Pontiff also calls for end to terrorist acts in Nigeria, violence in Iraq, and success in peace talks between Israelis and Palestinians More

Abdullah Holds Lead in Afghan Presidential Election

Country's Election Commission says that with half of the ballots counted, former FM remains in the lead with 44 percent of the vote More

Russia-Ukraine Crisis Could Trigger Cyber War

As tensions between Kyiv and Moscow escalate, so too has frequency of online attacks targeting government, news and financial sites More

This forum has been closed.
Comment Sorting
Comments
     
by: thomas parmalee from: myrtle beach
November 22, 2013 8:04 AM
Yes great idea we have seen such a change in the Muslim portion of the world such unity in Syria and Egypt when we as American forces touched ground in Afghanistan we secured oli fields and poppy fields under careful american watch their country is now producing 90% of the worlds heroin trade kinda funny right we give guns to Mexican drug cartels to hahaha not a war on terror fueling Americans drug habit


by: ali baba from: new york
November 21, 2013 3:05 PM
how much money to give them? why we are not use that money for social security or better health care.

Featured Videos

Your JavaScript is turned off or you have an old version of Adobe's Flash Player. Get the latest Flash player.
Ukraine, Russia, United in Faith, Divided in Politicsi
X
Michael Eckels
April 19, 2014
There is a strong historical religious connection between Russia and Ukraine. But what role is religion playing in the current conflict? In the run-up to Easter, Michael Eckels in Moscow reports for VOA.
Video

Video Ukraine, Russia, United in Faith, Divided in Politics

There is a strong historical religious connection between Russia and Ukraine. But what role is religion playing in the current conflict? In the run-up to Easter, Michael Eckels in Moscow reports for VOA.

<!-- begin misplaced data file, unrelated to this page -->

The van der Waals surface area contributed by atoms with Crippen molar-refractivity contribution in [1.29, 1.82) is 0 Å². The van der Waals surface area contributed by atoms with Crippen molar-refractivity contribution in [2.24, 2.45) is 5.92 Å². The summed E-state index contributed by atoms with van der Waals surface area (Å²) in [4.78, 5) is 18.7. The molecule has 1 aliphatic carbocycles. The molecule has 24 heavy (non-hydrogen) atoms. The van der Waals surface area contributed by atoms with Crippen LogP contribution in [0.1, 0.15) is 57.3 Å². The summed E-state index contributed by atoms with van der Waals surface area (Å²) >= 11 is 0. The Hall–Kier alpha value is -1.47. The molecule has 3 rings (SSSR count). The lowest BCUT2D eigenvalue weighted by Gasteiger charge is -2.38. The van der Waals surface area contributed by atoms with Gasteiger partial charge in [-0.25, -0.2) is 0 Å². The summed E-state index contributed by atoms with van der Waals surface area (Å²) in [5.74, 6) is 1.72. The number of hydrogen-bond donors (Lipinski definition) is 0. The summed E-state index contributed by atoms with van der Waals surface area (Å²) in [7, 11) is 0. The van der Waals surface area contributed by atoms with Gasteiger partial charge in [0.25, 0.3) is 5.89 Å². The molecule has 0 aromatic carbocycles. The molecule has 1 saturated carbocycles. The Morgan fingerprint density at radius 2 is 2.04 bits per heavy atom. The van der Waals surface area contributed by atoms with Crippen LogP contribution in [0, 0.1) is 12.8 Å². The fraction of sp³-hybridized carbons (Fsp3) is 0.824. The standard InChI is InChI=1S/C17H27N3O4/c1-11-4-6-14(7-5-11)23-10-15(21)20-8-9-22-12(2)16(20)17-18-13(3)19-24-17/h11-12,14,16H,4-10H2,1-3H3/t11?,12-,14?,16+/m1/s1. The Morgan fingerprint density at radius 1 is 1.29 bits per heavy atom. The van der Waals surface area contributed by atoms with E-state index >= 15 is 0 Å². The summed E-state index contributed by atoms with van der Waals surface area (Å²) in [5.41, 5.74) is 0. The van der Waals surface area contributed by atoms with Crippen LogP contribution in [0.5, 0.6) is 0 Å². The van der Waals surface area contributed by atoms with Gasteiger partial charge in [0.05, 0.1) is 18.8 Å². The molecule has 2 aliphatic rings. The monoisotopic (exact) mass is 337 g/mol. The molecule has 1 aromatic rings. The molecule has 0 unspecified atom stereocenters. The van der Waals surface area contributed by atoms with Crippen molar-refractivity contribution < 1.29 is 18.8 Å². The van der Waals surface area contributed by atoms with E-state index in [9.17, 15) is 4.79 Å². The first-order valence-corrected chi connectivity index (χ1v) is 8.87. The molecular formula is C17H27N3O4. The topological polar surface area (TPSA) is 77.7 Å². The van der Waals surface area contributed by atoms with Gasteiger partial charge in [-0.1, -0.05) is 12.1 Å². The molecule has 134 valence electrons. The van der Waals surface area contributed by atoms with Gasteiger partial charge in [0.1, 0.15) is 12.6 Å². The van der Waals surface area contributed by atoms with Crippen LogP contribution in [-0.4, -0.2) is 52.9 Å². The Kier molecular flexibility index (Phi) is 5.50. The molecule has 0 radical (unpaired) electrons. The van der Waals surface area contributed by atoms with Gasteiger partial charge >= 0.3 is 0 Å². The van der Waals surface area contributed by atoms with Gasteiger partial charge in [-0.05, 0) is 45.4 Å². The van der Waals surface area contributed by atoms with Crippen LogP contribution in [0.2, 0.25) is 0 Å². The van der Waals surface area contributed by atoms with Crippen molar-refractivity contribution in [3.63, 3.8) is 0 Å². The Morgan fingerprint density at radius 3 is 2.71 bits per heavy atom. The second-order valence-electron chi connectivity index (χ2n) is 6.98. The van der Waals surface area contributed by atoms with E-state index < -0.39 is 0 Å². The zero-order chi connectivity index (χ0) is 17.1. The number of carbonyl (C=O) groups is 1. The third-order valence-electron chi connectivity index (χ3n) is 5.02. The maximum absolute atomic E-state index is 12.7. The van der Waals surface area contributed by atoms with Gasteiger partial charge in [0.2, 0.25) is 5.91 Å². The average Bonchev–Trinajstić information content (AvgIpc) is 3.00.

Video

Video Face of American Farmer is Changing

The average American farmer is now 58 years old, and farmers 65 and older are the fastest growing segment of the population. It’s a troubling trend signaling big changes ahead for American agriculture as aging farmers retire. Reporter Mike Osborne says a new report from the U.S. Census Bureau is suggesting what some of those changes might look like... and why they might not be so troubling.
Video

Video Donetsk Governor: Ukraine Military Assault 'Delicate But Necessary'

Around a dozen state buildings in eastern Ukraine remain in the hands of pro-Russian protesters who are demanding a referendum on self-rule. The governor of the whole Donetsk region is among those forced out by the protesters. He spoke to VOA's Henry Ridgwell from his temporary new office in Donetsk city.
Video

Video Drones May Soon Send Data From High Seas

Drones are usually associated with unmanned flying vehicles, but autonomous watercraft are also becoming useful tools for jobs ranging from scientific exploration to law enforcement to searching for a missing airliner in the Indian Ocean. VOA’s George Putic reports on sea-faring drones.
Video

Video New Earth-Size Planet Found

Not too big, not too small. Not too hot, not too cold. A newly discovered planet looks just right for life as we know it, according to an international group of astronomers. VOA’s Steve Baragona has more.
Video

Video Copts in Diaspora Worry About Future in Egypt

Around 10 percent of Egypt’s population belong to the Coptic faith, making them the largest Christian minority in the Middle East. But they have become targets of violence since the revolution three years ago. With elections scheduled for May and the struggle between the Egyptian military and Islamists continuing, many Copts abroad are deeply worried about the future of their ancient church. VOA religion correspondent Jerome Socolovsky visited a Coptic church outside Washington DC.
Video

Video Critics Say Venezuelan Protests Test Limits of Military's Support

During the two months of deadly anti-government protests that have rocked the oil-rich nation of Venezuela, President Nicolas Maduro has accused the opposition of trying to initiate a coup. Though a small number of military officers have been arrested for allegedly plotting against the government, VOA’s Brian Padden reports the leadership of the armed forces continues to support the president, at least for now.
Video

Video More Millenials Unplug to Embrace Board Games

A big new trend in the U.S. toy industry has more consumers switching off their high-tech gadgets to play with classic toys, like board games. This is especially true among the so-called millenial generation - those born in the 1980's and 90's. Elizabeth Lee has more from an unusual café in Los Angeles, where the new trend is popular and business is booming.
Video

Video Google Buys Drone Company

In its latest purchase of high-tech companies, Google has acquired a manufacturer of solar-powered drones that can stay in the air almost indefinitely, relaying broadband Internet connection to remote areas. It is seen as yet another step in the U.S. based Web giant’s bid to bring Internet to the whole world. VOA’s George Putic reports.
AppleAndroid